The Legal Effects of a Bankruptcy Filing
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Legal Effects of Bankruptcy

Most people file bankruptcy in order to solve their debt problems. As a result, the legal effects of bankruptcy are often seen as less important than potential financial relief.

Nevertheless, bankruptcy does have some long-lasting legal effects. Bankruptcy may affect property rights, home or car ownership, and the legal nature of debts held by more than one person.

Important Legal Aspects of Bankruptcy

Bankruptcy has a broad range of legal effects depending on each person's unique circumstances, so not every single effect will be listed here. However, there are a few key areas in which bankruptcy may have an effect on a filer's legal rights. These include:

  • Property. In a Chapter Seven case, the trustee may be able to liquidate some of the filer's non-exempt property. This happens in exchange for debt relief. Chapter 13 bankruptcy, however, often allows filers to keep all of their property.
  • Home ownership. Depending on which chapter you file, bankruptcy may stop home foreclosure proceedings. So, a possible legal effect of bankruptcy is the preservation of home ownership.
  • Collection lawsuits. If a debt collector has filed a collection lawsuit against a filer, bankruptcy's automatic stay can temporarily stop that lawsuit. The debt relief potentially granted by bankruptcy may then eliminate the grounds for the lawsuit altogether.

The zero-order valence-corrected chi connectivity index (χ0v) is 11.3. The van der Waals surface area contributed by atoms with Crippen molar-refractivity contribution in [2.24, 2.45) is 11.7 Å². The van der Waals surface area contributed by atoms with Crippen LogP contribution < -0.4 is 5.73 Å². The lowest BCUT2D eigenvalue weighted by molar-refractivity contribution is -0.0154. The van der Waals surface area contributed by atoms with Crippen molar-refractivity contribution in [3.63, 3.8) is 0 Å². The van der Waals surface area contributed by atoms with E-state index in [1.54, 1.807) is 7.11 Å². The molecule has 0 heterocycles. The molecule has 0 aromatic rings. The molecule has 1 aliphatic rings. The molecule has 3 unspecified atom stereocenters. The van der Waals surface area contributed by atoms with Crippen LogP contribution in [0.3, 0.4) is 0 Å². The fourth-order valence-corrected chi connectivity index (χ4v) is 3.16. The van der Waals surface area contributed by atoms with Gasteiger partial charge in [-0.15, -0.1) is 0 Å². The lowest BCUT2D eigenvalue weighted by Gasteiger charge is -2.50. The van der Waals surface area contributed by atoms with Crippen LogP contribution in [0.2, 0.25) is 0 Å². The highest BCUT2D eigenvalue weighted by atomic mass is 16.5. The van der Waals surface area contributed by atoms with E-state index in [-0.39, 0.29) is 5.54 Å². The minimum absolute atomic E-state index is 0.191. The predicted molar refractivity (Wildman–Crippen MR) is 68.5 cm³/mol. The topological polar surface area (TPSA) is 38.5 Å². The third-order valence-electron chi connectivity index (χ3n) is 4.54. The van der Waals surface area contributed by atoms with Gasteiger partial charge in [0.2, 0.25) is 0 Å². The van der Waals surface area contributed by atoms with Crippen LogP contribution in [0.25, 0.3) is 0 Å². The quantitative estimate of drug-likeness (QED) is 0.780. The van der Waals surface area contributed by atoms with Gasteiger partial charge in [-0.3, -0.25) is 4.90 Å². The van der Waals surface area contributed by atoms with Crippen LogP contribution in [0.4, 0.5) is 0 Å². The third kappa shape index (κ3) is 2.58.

Beyond these impacts, bankruptcy does not usually affect any fundamental rights of a filer, such as the ability to vote, pursue new loans, and other basic rights.

Other Legal Effects of Bankruptcy

Due to the many differences between state bankruptcy laws, the legal effects of bankruptcy may have some variation by state.

For example, the types of property which are exempt from bankruptcy, and the value up to which may be protected by creditors, are determined by each state.

As a result of these differences, many people who file bankruptcy consult with attorneys in their area before making key decisions.

For more information on your local laws, contact a local bankruptcy lawyer today.


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